Volunteers Join Marshall Fire Victims to Sift Through Ashes
By Lisa Nicklanovich; photo courtesy of Fred Lautenbach
A group from Foundry Church in Castle Pines headed north in late January and spent the day at the Marshall Fire burn area. Fred Lautenbach, Missions Coordinator at Foundry, coordinated the event through Samaritan’s Purse, a Christian humanitarian relief organization.
After safety training, the volunteers were dispersed to specific homesites in the area to sift through the debris in an attempt to find anything of value for the homeowners who were present.
“I’d seen the news reports but it doesn’t prepare you for it. It’s just devastation. An unreal landscape,” said Julie Thelander, who volunteered with the Foundry group along with her husband, Erik, and sons Weston and Jonas. Wearing Tyvek suits and N95 masks, the team worked with a few homeowners to find anything in the ashes.
Julie described the scene as blackened trees with limbs frozen sideways, burned-out cars and house foundations. The volunteers used a ladder to descend into what was a home’s basement or the foundation, where everything had burned and fallen into.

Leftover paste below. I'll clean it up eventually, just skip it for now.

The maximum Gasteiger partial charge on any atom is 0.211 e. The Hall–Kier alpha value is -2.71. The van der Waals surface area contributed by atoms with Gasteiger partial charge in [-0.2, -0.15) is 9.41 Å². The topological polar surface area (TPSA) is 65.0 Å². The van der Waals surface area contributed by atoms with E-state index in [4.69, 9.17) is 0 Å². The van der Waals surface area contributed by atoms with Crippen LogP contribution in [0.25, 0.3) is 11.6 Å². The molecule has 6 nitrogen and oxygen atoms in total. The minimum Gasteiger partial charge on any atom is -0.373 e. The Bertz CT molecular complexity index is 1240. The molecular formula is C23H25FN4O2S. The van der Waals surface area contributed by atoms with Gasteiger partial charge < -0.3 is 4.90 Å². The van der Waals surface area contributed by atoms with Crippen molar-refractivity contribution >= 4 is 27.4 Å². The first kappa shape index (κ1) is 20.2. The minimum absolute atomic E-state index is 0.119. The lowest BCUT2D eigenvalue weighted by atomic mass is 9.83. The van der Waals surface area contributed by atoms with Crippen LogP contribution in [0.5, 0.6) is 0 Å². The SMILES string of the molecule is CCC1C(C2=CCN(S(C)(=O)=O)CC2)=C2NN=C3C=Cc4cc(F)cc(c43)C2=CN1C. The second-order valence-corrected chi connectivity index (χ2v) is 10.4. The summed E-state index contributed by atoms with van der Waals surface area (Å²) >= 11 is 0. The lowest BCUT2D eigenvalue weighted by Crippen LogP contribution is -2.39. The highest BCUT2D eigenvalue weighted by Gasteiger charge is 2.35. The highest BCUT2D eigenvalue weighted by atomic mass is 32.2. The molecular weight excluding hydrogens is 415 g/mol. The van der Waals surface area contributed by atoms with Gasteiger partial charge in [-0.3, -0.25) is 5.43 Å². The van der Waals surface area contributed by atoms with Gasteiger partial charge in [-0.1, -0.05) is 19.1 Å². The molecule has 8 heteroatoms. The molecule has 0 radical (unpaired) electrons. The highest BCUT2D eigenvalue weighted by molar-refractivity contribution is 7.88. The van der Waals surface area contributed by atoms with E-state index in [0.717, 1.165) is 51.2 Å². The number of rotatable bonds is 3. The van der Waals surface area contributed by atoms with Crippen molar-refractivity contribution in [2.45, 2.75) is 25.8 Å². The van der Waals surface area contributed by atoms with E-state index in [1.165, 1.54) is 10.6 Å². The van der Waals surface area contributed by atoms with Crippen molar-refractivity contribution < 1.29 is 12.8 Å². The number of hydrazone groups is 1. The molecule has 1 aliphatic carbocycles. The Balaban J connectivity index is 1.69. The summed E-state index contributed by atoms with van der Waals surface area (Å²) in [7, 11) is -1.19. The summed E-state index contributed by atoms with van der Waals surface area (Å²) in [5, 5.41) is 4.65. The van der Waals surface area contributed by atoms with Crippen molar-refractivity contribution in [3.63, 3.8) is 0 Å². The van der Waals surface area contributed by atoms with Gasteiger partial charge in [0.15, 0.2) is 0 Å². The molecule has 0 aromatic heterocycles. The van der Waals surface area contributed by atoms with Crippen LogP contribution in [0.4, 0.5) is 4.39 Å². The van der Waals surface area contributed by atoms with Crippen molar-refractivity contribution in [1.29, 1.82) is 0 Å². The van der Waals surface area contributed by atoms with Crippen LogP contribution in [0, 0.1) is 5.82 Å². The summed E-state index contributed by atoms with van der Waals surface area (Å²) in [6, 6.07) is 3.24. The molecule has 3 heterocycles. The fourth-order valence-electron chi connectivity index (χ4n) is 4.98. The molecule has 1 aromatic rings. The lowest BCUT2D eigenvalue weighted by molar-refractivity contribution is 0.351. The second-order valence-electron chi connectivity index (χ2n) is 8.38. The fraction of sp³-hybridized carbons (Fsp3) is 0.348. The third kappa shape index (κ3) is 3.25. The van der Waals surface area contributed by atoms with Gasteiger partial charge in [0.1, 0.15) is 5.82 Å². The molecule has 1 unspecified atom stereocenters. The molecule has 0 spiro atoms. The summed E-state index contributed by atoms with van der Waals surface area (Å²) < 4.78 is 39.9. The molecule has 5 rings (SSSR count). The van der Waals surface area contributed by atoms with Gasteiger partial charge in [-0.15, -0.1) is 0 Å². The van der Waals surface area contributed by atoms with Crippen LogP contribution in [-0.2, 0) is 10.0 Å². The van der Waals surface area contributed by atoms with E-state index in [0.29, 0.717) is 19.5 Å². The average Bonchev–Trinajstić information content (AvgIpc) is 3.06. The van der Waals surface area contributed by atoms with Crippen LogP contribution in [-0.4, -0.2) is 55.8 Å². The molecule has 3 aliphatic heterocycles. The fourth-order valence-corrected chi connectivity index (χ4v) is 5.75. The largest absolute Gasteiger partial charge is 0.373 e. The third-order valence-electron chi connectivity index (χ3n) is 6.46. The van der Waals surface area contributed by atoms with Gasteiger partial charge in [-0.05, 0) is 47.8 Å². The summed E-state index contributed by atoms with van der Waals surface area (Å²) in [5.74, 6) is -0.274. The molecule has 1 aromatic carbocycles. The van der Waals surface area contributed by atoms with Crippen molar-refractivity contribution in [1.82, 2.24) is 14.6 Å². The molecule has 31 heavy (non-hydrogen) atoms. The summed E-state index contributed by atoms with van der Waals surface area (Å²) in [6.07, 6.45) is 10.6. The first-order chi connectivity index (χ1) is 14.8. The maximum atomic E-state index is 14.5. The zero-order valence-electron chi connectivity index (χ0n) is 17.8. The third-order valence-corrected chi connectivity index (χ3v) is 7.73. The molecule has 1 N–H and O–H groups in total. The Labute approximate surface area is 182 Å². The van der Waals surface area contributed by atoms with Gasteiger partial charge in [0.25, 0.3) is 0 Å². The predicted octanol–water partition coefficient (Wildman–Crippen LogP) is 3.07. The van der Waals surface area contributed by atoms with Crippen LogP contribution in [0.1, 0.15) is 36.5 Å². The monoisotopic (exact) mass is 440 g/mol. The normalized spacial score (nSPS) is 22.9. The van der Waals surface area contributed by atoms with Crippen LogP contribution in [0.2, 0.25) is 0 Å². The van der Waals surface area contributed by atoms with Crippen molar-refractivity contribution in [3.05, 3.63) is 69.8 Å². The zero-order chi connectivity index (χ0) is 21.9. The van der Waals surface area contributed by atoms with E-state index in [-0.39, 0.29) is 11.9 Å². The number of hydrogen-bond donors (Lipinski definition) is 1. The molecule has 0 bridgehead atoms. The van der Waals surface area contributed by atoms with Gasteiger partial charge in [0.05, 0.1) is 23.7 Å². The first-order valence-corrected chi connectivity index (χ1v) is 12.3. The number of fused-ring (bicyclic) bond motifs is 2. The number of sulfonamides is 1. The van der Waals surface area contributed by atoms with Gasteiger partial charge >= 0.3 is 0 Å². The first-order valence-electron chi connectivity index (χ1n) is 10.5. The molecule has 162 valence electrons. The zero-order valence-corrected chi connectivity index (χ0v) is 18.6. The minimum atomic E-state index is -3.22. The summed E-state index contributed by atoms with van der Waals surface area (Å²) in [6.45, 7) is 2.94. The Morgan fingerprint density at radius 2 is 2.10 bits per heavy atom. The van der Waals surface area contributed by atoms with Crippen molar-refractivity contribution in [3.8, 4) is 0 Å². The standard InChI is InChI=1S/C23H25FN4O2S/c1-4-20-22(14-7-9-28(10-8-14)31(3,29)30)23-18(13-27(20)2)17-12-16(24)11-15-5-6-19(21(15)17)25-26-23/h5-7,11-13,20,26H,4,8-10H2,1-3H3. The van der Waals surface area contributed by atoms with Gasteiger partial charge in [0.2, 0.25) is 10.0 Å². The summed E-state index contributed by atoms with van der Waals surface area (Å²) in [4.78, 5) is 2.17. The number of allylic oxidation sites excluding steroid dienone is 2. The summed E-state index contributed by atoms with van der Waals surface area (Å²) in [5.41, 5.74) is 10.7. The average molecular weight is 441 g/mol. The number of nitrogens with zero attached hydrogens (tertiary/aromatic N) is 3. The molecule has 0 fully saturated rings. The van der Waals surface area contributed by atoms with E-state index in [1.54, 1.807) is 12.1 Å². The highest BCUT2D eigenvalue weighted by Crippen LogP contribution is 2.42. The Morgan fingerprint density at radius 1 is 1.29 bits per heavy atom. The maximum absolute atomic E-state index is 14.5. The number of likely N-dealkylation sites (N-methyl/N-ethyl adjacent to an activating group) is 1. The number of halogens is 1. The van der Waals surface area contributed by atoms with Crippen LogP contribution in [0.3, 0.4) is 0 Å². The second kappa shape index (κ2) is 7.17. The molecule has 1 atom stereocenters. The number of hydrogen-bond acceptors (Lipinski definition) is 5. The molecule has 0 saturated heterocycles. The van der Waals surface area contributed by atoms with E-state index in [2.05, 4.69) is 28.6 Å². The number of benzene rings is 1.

In ash to their knees, the volunteers sifted with tools after they had removed large metal items such as mattress box springs and appliances. “This is somebody’s life in ashes,” Julie said. “It’s hard work; it’s emotional,” she added.
The team found some jewelry, a tea kettle, tiles, and pottery among other items. Julie said, “It buoys your spirits a bit when you find a piece of their old life.”
Julie shared that it was powerful to spend time with the homeowners and hear their stories; many had to flee their homes in moments, some scooping up their children and scrambling out without shoes. “Standing there in this burned-out landscape with gorgeous majestic views of the mountains; it’s breathtaking,” Julie said. Some homeowners said they will definitely rebuild on their homesite; others are not sure.
One homeowner was hoping to find two wedding rings and a string of pearls. “We never found those rings, but with the last shovel of ash of the day, a metal box was found that contained the pearls. The string had disintegrated but the pearls were there. Upon touching a pearl, it disintegrated. Even so, the homeowner was touched and moved to have found something he had looked for.”
The Thelander family stayed at the site until the sun went down. “We were overwhelmed in the car ride home trying to imagine what it would be like. For me, it’s just a keen awareness that the most important things we have are not things,” Julie said.